Breast Cancer Research and Treatment

, Volume 112, Issue 1, pp 123–132 | Cite as

Breast cancer recurrence risk in relation to antidepressant use after diagnosis

  • Jessica ChubakEmail author
  • Diana S. M. Buist
  • Denise M. Boudreau
  • Mary Anne Rossing
  • Thomas Lumley
  • Noel S. Weiss


Background While laboratory data suggest that antidepressants may promote mammary tumor growth, there has been little research investigating whether antidepressant use after breast cancer diagnosis is associated with the risk of breast cancer recurrence. Methods We conducted a retrospective cohort study within Group Health, an integrated healthcare delivery system in Washington state. Women diagnosed with a first primary invasive, stage I, IIA, or IIB, unilateral breast carcinoma between 1990–1994 (aged ≥65 years) and 1996–1999 (aged ≥18 years) were eligible for the study (N = 1306). Recurrence within 5-year of diagnosis was ascertained by medical chart review. We used the pharmacy database to identify antidepressant dispensings from Group Health pharmacies. We used multiple Cox regression to estimate the hazard ratio for recurrence and breast cancer mortality, comparing users and non-users of antidepressant medications. Results for recurrence were examined separately in users and non-users of tamoxifen. Results We did not observe an association between antidepressant use after breast cancer diagnosis and the risk of recurrence either in general (hazard ratio for any antidepressant use: 0.8; 95% confidence interval: 0.5–1.4) or for specific types of antidepressant medication. Risk of death from breast cancer did not differ between non-users and users of antidepressants. Conclusions The results of this study suggest that women who use antidepressants after breast cancer diagnosis do not have an increased risk of recurrence or mortality.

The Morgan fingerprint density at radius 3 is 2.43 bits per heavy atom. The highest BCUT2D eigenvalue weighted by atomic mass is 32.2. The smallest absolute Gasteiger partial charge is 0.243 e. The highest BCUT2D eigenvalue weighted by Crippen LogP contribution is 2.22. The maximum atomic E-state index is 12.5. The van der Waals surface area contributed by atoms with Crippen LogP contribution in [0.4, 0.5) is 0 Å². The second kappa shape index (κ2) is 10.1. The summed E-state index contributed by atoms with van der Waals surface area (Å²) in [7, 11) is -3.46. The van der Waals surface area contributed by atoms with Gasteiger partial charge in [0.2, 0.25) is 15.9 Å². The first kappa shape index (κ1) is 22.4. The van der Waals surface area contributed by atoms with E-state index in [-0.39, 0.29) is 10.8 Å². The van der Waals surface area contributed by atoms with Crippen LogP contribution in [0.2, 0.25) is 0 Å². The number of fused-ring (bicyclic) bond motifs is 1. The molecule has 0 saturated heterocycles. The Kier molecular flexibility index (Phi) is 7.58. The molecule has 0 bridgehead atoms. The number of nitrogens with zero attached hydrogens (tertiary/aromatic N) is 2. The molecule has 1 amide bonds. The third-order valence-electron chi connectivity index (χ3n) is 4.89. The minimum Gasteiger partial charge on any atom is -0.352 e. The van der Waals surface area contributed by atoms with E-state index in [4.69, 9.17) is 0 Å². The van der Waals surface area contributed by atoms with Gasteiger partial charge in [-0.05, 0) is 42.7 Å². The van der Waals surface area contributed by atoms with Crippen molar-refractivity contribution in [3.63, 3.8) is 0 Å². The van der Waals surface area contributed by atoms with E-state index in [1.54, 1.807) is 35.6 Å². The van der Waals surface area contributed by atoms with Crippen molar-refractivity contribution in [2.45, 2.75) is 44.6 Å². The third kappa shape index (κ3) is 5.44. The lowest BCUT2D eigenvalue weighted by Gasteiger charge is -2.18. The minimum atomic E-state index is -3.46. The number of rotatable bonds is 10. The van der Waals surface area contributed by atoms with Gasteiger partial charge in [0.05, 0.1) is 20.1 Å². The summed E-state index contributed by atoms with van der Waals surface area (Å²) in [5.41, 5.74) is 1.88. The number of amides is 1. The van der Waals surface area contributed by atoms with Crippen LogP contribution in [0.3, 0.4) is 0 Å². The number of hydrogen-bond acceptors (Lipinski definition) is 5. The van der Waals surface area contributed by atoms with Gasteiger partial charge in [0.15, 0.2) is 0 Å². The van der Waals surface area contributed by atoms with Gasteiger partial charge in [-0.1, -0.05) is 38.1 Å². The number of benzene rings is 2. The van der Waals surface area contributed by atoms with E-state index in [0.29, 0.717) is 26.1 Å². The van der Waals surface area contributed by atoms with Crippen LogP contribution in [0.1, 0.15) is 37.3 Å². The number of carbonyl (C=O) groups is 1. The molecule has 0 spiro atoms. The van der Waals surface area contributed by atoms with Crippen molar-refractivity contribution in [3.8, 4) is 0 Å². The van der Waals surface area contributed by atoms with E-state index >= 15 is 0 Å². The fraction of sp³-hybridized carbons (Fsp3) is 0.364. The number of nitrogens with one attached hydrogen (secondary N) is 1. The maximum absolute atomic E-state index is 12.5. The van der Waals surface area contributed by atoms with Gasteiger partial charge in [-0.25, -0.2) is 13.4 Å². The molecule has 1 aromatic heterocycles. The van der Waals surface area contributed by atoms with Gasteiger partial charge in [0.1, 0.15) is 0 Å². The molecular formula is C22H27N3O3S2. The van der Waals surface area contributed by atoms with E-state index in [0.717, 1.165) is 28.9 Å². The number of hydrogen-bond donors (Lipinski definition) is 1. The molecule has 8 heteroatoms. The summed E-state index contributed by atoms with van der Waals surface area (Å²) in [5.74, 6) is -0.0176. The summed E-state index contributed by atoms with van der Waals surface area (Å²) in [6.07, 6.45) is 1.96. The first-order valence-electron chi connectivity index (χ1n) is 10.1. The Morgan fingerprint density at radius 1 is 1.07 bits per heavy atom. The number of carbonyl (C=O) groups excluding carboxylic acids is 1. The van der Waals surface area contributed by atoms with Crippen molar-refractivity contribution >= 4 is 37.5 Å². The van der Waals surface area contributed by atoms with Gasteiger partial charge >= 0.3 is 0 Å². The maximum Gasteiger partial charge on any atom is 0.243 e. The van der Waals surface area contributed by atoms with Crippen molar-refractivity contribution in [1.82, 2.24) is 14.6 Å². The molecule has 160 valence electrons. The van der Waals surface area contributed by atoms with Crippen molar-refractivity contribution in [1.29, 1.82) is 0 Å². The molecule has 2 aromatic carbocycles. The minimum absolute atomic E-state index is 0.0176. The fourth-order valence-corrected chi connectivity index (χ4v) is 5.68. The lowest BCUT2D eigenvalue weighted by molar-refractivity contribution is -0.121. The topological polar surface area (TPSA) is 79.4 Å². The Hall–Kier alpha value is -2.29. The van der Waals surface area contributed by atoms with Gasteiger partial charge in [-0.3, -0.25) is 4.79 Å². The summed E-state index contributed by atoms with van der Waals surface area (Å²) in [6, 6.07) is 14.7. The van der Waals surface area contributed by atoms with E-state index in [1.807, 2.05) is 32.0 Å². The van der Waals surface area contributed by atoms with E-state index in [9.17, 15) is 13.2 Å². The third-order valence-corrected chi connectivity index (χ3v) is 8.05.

Antidepressant medications Breast cancer Cancer epidemiology Pharmacoepidemiology Recurrence 



We would like to thank Rebecca Silliman, MD, PhD for developing the data abstraction instrument, leading the BOW study, helping to secure funding and providing guidance throughout the project; and Soe Soe Thwin, PhD for developing the data abstraction instrument and sharing common programs from BOW. We would also like to thank project manager Linda Shultz, MPH and our colleagues who collected data for this study: Kristin Delaney, MPH; Margaret Farrell-Ross, MPH; Mary Sunderland; Millie Magner; Beth Kirlin, Srabani Dutta, Chester Pabiniak, and Julia Hecht, PhD. This research was supported by: National Cancer Institute (R01 CA09377, T32 CA09168 to JC); American Cancer Society (CRTG-03–024-01-CCE). The contents of this publication are soley the responsibility of the authors and do not necessarily represent the official views of the NCI, NIH.


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Copyright information

© Springer Science+Business Media, LLC. 2007

Authors and Affiliations

  • Jessica Chubak
    • 1
    • 2
    • 3
    Email author
  • Diana S. M. Buist
    • 1
    • 2
    • 3
  • Denise M. Boudreau
    • 1
    • 4
  • Mary Anne Rossing
    • 2
    • 3
  • Thomas Lumley
    • 5
  • Noel S. Weiss
    • 2
    • 3
  1. 1.Group Health Center for Health StudiesSeattleUSA
  2. 2.Department of EpidemiologyUniversity of WashingtonSeattleUSA
  3. 3.Fred Hutchinson Cancer Research CenterSeattleUSA
  4. 4.School of PharmacyUniversity of WashingtonSeattleUSA
  5. 5.Department of BiostatisticsUniversity of WashingtonSeattleUSA

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